Sonic 1 was the last mainstream movie I saw before the pandemic. Now here we are seeing the sequel as the pandemic (hopefully) winds down and is replaced in the headlines by mini-World War 3.
Product. Another product. That’s what this is. It doesn’t pretend to be anything else. That’s why it works. Being a pure cinematic Product is not always a bad thing. If the product does what it’s advertised to do, it’s good. Kids will love this. Fun, fun, fun. It doesn’t take itself too seriously, while still honoring its source material. There are easter eggs everywhere. Viral hits make up the soundtrack. Sonic stops a bank heist to RunDMC’s Tiktok trend Tricky, Robotnik fires up a robot to Pantera’s Walk, Sonic and Tails have a dance off to Uptown Funk. There are quips out the ass, and a lot of them are actually pretty funny. This was written by grown children for actual children. Emotions switch on/off from scene to scene as needed, the plot is generally coherent (quest for a diamond, villain gets it, villain defeated). The ride functions as it should, and when it’s over you forget about it.
Carey doesn’t play Dr. Robotnik, he plays Jim Carrey in a Sonic movie meta commenting on everything like a diagetic MST3K. Occasionally he overdoes it. Idris Elba has a ball with his role as only he can. Ben Schwartz IS Sonic now, the bastard, and Tails’ original video game voice Colleen O’Shaughnessy is here. James Marsden and Tika Sumpter start off as the grounding parental unit but by the second act they’re the definition of tacked on. Once the major action starts, there are a few shots of them that are very clearly, “Oh, shit we have to remind people the parent characters are still here.” Some other supporting humans characters are barely worth mentioning here, serving the purpose of goofy, harmless uncles and such. Everything does its part and nothing else. Everyone is playing, everyone is enjoying themselves, everyone knows exactly what this is and doesn’t mind it.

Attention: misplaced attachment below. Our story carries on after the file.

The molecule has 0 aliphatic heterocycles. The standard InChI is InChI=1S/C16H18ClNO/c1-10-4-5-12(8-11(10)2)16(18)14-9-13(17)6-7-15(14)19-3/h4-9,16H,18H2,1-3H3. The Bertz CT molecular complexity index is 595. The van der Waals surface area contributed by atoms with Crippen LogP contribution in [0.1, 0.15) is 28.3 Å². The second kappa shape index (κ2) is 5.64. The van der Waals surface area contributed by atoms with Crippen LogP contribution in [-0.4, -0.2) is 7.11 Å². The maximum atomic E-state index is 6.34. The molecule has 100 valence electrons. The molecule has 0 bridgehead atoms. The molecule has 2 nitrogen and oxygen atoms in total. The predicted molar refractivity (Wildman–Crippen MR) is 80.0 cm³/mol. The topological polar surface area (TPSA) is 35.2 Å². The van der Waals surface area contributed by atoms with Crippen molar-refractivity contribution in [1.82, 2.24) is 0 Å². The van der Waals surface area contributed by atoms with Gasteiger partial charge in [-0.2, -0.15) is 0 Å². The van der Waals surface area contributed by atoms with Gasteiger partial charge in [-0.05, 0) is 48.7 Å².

There are no real arcs, just partying and PG action. CGI everything. The pseudo-legend of Sonic video game lore is touched on, but I still didn’t understand any of it by the end. It’s a Big Mac of a movie. Lots of fun, lots of heart, very little substance. Who cares, that’s not why we bought a ticket.
It’s a little long. There’s a bride and groom secret agent plotline that could’ve been trimmed significantly. But like I said, this isn’t art. It’s commerce. It’s so 8 year olds can discuss it seriously on the playground and get into legitimate, heated arguments over whether Knuckles is technically more powerful than Sonic as long as Sonic is in his normal blue form.
Overall, a fun little blast of a movie, a product designed for kids that kids will surely love.